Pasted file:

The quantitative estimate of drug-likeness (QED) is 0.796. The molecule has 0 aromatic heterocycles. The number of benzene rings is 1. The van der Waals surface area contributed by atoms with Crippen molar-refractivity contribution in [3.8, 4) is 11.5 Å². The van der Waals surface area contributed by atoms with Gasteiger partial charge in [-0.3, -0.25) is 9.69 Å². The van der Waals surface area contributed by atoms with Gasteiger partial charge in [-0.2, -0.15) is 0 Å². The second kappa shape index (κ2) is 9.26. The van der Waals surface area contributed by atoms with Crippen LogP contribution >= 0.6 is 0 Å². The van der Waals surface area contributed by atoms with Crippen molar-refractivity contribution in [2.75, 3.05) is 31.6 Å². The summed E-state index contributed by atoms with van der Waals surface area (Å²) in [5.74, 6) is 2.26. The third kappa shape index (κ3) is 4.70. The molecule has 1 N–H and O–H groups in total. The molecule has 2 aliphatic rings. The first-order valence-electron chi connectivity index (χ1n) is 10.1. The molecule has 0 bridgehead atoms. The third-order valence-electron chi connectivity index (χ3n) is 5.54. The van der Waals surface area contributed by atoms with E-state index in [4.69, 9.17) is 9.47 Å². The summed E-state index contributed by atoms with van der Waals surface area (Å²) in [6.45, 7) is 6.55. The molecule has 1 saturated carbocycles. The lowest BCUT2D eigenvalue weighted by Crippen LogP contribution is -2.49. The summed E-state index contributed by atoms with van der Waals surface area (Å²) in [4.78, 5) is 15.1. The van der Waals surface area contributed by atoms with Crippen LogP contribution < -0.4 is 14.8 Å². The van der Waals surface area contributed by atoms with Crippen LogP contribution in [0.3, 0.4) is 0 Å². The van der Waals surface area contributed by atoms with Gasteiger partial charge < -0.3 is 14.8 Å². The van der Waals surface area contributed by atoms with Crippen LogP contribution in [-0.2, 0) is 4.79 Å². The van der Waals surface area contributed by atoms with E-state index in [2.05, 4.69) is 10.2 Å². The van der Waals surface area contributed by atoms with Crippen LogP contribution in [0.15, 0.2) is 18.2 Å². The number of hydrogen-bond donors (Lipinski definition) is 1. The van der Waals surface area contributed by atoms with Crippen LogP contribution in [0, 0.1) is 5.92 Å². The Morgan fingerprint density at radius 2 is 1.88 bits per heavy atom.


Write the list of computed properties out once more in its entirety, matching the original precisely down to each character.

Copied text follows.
The quantitative estimate of drug-likeness (QED) is 0.796. The molecule has 0 aromatic heterocycles. The number of benzene rings is 1. The van der Waals surface area contributed by atoms with Crippen molar-refractivity contribution in [3.8, 4) is 11.5 Å². The van der Waals surface area contributed by atoms with Gasteiger partial charge in [-0.3, -0.25) is 9.69 Å². The van der Waals surface area contributed by atoms with Gasteiger partial charge in [-0.2, -0.15) is 0 Å². The second kappa shape index (κ2) is 9.26. The van der Waals surface area contributed by atoms with Crippen LogP contribution >= 0.6 is 0 Å². The van der Waals surface area contributed by atoms with Crippen molar-refractivity contribution in [2.75, 3.05) is 31.6 Å². The summed E-state index contributed by atoms with van der Waals surface area (Å²) in [5.74, 6) is 2.26. The third kappa shape index (κ3) is 4.70. The molecule has 1 N–H and O–H groups in total. The molecule has 2 aliphatic rings. The first-order valence-electron chi connectivity index (χ1n) is 10.1. The molecule has 0 bridgehead atoms. The third-order valence-electron chi connectivity index (χ3n) is 5.54. The van der Waals surface area contributed by atoms with E-state index in [4.69, 9.17) is 9.47 Å². The summed E-state index contributed by atoms with van der Waals surface area (Å²) in [6.45, 7) is 6.55. The molecule has 1 saturated carbocycles. The lowest BCUT2D eigenvalue weighted by Crippen LogP contribution is -2.49. The summed E-state index contributed by atoms with van der Waals surface area (Å²) in [4.78, 5) is 15.1. The van der Waals surface area contributed by atoms with Crippen LogP contribution < -0.4 is 14.8 Å². The van der Waals surface area contributed by atoms with Crippen LogP contribution in [0.3, 0.4) is 0 Å². The van der Waals surface area contributed by atoms with Gasteiger partial charge < -0.3 is 14.8 Å². The van der Waals surface area contributed by atoms with Crippen LogP contribution in [-0.2, 0) is 4.79 Å². The van der Waals surface area contributed by atoms with E-state index in [2.05, 4.69) is 10.2 Å². The van der Waals surface area contributed by atoms with Crippen LogP contribution in [0.15, 0.2) is 18.2 Å². The number of hydrogen-bond donors (Lipinski definition) is 1. The van der Waals surface area contributed by atoms with Crippen LogP contribution in [0, 0.1) is 5.92 Å². The Morgan fingerprint density at radius 2 is 1.88 bits per heavy atom.